“We take our customers privacy and security very seriously and we regret that this happened,” the company said in a written statement. “We notify our customers immediately when SIM changes occur, but currently we do not send those notifications via email. We are actively looking at ways to improve our processes in this area.”
In summary, when a SIM swap happens on a T-Mobile account, T-Mobile will send a text message to the phone equipped with the new SIM card. But obviously that does not help someone who is the target of a SIM swap scam.
As we can see, just taking T-Mobile’s advice to place a personal identification number (PIN) on your account to block number port out scams does nothing to flag one’s account to make it harder to conduct SIM swap scams.
Rather, T-Mobile says customers need to call in to the company’s customer support line and place a separate “SIM lock” on their account, which can only be removed if the customer shows up at a retail store with ID (or, presumably, anyone with a fake ID who also knows the target’s Social Security Number and date of birth).
I checked with the other carriers to see if they support locking the customer’s current SIM to the account on file. I suspect they do, and will update this piece when/if I hear back from them. In the meantime, it might be best just to phone up your carrier and ask.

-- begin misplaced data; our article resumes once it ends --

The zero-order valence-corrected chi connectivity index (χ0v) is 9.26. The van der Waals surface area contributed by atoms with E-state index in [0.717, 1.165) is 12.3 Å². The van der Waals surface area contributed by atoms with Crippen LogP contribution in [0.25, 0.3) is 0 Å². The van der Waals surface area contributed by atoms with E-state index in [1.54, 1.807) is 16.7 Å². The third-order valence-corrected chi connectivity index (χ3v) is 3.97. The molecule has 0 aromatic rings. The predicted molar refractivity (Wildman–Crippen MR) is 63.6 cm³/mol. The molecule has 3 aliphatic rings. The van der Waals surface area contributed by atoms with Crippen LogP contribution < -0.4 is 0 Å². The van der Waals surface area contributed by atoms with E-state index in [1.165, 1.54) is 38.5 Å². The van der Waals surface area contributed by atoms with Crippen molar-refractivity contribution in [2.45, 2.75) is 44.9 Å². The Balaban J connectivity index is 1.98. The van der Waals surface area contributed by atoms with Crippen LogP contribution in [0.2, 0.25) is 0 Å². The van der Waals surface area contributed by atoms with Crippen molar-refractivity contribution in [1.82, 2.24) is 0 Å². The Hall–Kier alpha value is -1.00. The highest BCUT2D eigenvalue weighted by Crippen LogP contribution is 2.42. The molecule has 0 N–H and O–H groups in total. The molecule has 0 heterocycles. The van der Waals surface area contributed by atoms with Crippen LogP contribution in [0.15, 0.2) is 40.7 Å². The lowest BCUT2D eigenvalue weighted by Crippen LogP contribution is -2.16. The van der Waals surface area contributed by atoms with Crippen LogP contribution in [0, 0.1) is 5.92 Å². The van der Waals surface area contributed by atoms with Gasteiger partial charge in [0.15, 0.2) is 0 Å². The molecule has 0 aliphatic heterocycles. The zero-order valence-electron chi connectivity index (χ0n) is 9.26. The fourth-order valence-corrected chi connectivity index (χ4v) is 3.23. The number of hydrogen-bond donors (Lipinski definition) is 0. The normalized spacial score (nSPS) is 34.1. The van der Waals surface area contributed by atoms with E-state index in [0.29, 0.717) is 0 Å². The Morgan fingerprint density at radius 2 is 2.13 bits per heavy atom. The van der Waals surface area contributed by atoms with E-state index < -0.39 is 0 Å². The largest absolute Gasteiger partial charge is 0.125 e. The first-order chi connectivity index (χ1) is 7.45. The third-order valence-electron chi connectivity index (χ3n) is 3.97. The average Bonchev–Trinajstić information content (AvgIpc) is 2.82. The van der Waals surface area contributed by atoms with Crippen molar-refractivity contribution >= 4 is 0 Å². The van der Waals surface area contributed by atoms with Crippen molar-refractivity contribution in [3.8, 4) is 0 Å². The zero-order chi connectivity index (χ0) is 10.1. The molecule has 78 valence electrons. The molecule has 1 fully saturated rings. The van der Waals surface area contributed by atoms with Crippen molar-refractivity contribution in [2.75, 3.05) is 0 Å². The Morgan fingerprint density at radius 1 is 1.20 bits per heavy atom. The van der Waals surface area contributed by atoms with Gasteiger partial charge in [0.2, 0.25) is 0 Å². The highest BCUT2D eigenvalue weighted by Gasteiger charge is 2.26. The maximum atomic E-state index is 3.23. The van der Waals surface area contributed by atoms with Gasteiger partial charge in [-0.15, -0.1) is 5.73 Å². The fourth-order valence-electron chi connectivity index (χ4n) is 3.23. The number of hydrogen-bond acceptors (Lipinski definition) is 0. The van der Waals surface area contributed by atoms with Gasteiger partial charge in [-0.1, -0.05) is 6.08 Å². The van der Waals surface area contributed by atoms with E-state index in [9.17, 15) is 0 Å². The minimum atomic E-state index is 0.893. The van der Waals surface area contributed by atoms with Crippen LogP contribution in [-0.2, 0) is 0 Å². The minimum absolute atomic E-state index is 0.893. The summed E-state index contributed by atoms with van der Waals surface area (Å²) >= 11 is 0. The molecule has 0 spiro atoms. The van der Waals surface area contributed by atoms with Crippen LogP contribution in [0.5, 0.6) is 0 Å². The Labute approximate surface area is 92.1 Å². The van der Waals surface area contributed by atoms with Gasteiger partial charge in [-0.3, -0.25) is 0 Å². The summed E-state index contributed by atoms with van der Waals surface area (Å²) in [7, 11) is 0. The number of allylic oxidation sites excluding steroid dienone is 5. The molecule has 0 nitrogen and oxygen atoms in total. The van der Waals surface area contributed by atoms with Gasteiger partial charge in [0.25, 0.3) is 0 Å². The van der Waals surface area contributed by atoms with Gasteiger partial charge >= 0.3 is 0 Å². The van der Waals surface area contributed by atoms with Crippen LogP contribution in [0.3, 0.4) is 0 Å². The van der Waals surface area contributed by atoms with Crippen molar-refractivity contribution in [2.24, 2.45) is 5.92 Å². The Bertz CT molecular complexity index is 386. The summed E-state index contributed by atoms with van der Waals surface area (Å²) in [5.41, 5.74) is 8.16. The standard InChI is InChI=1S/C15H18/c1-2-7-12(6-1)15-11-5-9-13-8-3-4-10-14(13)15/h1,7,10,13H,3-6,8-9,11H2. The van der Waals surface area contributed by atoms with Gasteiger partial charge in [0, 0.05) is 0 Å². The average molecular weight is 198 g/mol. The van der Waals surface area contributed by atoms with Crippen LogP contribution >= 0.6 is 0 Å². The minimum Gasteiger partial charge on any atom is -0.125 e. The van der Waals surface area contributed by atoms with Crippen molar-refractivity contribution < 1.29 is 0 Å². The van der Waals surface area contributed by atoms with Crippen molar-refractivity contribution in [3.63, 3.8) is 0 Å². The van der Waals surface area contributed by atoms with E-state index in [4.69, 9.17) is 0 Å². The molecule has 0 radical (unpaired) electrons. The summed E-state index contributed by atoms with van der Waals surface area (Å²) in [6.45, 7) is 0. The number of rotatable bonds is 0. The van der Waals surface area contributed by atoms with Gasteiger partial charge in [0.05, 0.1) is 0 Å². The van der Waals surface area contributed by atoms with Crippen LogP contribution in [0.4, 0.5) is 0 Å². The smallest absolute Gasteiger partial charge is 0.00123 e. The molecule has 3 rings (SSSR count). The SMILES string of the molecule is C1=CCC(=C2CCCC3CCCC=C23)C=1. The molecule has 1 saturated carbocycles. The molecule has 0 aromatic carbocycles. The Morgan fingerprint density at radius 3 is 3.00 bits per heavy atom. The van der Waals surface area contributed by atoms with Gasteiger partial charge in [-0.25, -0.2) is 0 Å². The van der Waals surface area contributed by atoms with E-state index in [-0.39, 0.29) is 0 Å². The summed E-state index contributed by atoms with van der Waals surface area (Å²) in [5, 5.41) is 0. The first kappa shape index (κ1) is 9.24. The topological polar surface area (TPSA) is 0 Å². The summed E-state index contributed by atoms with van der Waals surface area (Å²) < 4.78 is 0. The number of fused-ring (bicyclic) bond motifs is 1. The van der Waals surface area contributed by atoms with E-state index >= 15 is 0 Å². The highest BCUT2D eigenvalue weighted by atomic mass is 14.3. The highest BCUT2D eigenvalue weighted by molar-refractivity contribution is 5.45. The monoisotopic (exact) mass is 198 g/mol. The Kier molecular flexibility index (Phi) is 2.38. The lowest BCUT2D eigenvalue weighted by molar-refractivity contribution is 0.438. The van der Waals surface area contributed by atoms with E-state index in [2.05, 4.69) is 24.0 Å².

Please note that a SIM lock on your mobile account is separate from a SIM PIN that you can set via your mobile phone’s operating system. A SIM PIN is essentially an additional layer of physical security that locks the current SIM to your device, requiring you to input a special PIN when the device is powered on in order to call, text or access your data plan on your phone. This feature can help block thieves from using your phone or accessing your data if you lose your phone, but it won’t stop thieves from physically swapping in their own SIM card.
iPhone users can follow these instructions to set or change a device’s SIM PIN. Android users can see this page. You may need to enter a carrier-specific default PIN before being able to change it. By default, the SIM PIN for all Verizon and AT&T phones is “1111;” for T-Mobile and Sprint it should default to “1234.”
Be advised, however, that if you forget your SIM PIN and enter the wrong PIN too many times, you may end up having to contact your wireless carrier to obtain a special “personal unlocking key” (PUK).
At the very least, if you haven’t already done so please take a moment to place a port block PIN on your account. This story explains exactly how to do that.
Also, consider reviewing twofactorauth.org to see whether you are taking full advantage of any multi-factor authentication offerings so that your various accounts can’t be trivially hijacked if an attacker happens to guess, steal, phish or otherwise know your password.
One-time login codes produced by mobile apps such as Authy, Duo or Google Authenticator are more secure than one-time codes sent via automated phone call or text — mainly because crooks can’t steal these codes if they succeed in porting your mobile number to another service or by executing a SIM swap on your mobile account [full disclosure: Duo is an advertiser on this blog].
You can skip to the end and leave a comment. Pinging is currently not allowed.